Wednesday, October 28, 2009

And If You Want to Read What A Nut Thinks About Super Freakonomics...

Sahil Kapur '09 has written a purely inflammatory blog post for Campus Progress attacking Steven Levitt and Stephen J. Dubner of Freakonomics fame for their chapter on global warming in their newest book, Super Freakonomics.

Along the way, he's compared them to creationists and said that they are climate change deniers. (Both Levitt and Dubner believe in global warming, they just disagree with some of the utterly costly attempts to "solve" it.)

I met him when he was fawning over a photo of Obama in The New York Times for a good ten minutes. (He worked at Keck; I work at Salvatori.)

For someone who says very critical and oftentimes downright nasty things about religion, Sahil is sure one to talk.

But maybe, then, again, Sahil's projecting?

Greg Hess on Super Freakonomics

Professor Greg Hess has a great review of Super Freakonomics in The Los Angeles Times. I'm about half the way through -- the book, not the review -- and recommend it thoroughly. Here are the good graffs from the review:

The concepts of "good" and "bad" are also investigated, and both come up short. We learn that TV is neither good nor bad -- in India, there is evidence that it has actually led to social change that has improved women's lives, while in the U.S. there is evidence that increased TV exposure is associated with increases in higher levels of property and violent crime. They also present ample studies that suggest, "People aren't 'good' or 'bad.' People are people and they respond to incentives. They can nearly always be manipulated -- for good or ill -- if only you find the right levers." Hmm. Perhaps this explains why economists are not too popular at dinner parties.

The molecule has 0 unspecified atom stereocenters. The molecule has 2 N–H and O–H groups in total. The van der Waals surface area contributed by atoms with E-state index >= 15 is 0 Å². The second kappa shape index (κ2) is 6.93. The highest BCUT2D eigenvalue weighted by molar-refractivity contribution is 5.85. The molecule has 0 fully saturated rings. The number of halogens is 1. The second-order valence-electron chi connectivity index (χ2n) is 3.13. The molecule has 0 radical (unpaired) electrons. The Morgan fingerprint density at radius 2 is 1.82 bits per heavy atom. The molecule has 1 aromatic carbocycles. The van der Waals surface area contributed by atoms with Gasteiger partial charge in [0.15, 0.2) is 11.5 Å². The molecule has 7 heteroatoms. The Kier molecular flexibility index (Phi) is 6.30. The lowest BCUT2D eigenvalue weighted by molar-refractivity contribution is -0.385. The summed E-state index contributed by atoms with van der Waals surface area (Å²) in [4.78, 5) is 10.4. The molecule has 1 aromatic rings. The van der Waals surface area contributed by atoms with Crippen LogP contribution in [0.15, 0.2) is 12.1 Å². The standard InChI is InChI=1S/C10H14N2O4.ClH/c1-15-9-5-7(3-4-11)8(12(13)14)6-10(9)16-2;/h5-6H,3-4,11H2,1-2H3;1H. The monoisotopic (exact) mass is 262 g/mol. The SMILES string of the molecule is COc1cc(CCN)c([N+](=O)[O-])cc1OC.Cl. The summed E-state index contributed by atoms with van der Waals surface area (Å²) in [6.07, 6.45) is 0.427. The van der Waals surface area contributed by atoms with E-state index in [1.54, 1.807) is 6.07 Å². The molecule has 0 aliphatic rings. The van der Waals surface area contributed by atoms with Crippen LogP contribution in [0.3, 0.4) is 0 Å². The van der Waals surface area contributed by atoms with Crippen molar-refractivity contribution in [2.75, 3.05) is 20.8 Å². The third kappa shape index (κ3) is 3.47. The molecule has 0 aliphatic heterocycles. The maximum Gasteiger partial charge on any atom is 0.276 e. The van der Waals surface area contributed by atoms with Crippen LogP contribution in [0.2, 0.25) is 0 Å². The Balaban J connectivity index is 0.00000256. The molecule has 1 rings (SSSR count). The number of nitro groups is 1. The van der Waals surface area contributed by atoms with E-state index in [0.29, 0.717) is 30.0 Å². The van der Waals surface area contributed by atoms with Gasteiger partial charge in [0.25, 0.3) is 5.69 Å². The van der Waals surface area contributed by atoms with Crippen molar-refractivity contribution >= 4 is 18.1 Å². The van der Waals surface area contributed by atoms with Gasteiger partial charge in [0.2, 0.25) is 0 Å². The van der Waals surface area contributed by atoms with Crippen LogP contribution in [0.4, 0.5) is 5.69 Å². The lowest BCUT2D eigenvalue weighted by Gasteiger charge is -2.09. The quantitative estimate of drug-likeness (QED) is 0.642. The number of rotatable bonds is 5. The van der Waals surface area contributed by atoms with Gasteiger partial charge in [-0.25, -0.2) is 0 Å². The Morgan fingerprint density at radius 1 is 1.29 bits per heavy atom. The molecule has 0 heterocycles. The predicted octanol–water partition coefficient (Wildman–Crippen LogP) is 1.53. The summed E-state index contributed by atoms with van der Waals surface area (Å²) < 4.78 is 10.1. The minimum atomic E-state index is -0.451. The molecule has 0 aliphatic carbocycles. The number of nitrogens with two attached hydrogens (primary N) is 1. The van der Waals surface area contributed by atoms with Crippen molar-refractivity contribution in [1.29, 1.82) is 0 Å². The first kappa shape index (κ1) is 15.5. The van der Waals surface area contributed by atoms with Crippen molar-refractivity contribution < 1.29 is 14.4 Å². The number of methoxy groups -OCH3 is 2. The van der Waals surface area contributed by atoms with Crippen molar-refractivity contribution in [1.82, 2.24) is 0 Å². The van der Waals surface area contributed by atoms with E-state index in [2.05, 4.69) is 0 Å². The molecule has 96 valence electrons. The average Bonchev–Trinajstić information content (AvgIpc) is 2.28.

There are a few things, however, that the Steves could have presented better. The opening chapter on the economics of gender delves pretty hard into the costs of being a woman (the economics of prostitution, for example, and the pervasiveness of the male-female wage gap) and does not give much airtime to the benefits. I presume there are some. For example, they could have considered research on the effect that the Pill had on society, and its corresponding impact on women's economic and social opportunities.

"Super Freakonomics" also tiptoes around important public policy debates such as healthcare and doesn't dare venture into any sort of policy prescriptions using the political vernacular of the day. To be fair, however, the book's mantra is applicable to all policy discussions. Namely, unless you understand the individual and market incentives created by policy, the law of unintended consequences will eventually doom all reforms. Take note, Congress as we redraw the map on healthcare and financial regulation (not, I fear, for the last time).

No Question Quotas, Please

Fareed Zakaria asked to hear from a woman in the audience -- after several of the questions came from men. Not only is this a stupid policy -- more women go to college now than men and its increasing -- but it's really against the spirit of the Athenaeum, notwithstanding the "diversity questioning" that Gann did a few years ago at Clinton where every question was asked by someone of a different race.

That this response from Zakaria encouraged audience applause strikes me as disappointing, to say the least.